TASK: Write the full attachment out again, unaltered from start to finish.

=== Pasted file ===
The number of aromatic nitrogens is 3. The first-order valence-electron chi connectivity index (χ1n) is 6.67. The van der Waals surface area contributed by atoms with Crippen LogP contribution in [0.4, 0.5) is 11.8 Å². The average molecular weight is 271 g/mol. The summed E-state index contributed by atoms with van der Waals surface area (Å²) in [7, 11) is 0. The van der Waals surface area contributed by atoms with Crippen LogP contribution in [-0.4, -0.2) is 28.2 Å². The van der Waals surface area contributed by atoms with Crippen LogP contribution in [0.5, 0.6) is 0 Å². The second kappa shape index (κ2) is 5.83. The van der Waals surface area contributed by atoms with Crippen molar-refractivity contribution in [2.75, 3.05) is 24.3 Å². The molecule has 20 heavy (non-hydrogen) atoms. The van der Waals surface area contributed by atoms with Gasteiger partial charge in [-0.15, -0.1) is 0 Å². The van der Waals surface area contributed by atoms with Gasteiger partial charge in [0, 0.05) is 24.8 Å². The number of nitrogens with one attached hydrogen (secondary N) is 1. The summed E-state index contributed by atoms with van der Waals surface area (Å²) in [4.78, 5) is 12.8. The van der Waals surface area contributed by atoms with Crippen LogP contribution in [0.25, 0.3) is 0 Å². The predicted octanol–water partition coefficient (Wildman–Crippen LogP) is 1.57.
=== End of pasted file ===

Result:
The number of aromatic nitrogens is 3. The first-order valence-electron chi connectivity index (χ1n) is 6.67. The van der Waals surface area contributed by atoms with Crippen LogP contribution in [0.4, 0.5) is 11.8 Å². The average molecular weight is 271 g/mol. The summed E-state index contributed by atoms with van der Waals surface area (Å²) in [7, 11) is 0. The van der Waals surface area contributed by atoms with Crippen LogP contribution in [-0.4, -0.2) is 28.2 Å². The van der Waals surface area contributed by atoms with Crippen LogP contribution in [0.5, 0.6) is 0 Å². The second kappa shape index (κ2) is 5.83. The van der Waals surface area contributed by atoms with Crippen molar-refractivity contribution in [2.75, 3.05) is 24.3 Å². The molecule has 20 heavy (non-hydrogen) atoms. The van der Waals surface area contributed by atoms with Gasteiger partial charge in [-0.15, -0.1) is 0 Å². The van der Waals surface area contributed by atoms with Gasteiger partial charge in [0, 0.05) is 24.8 Å². The number of nitrogens with one attached hydrogen (secondary N) is 1. The summed E-state index contributed by atoms with van der Waals surface area (Å²) in [4.78, 5) is 12.8. The van der Waals surface area contributed by atoms with Crippen LogP contribution in [0.25, 0.3) is 0 Å². The predicted octanol–water partition coefficient (Wildman–Crippen LogP) is 1.57.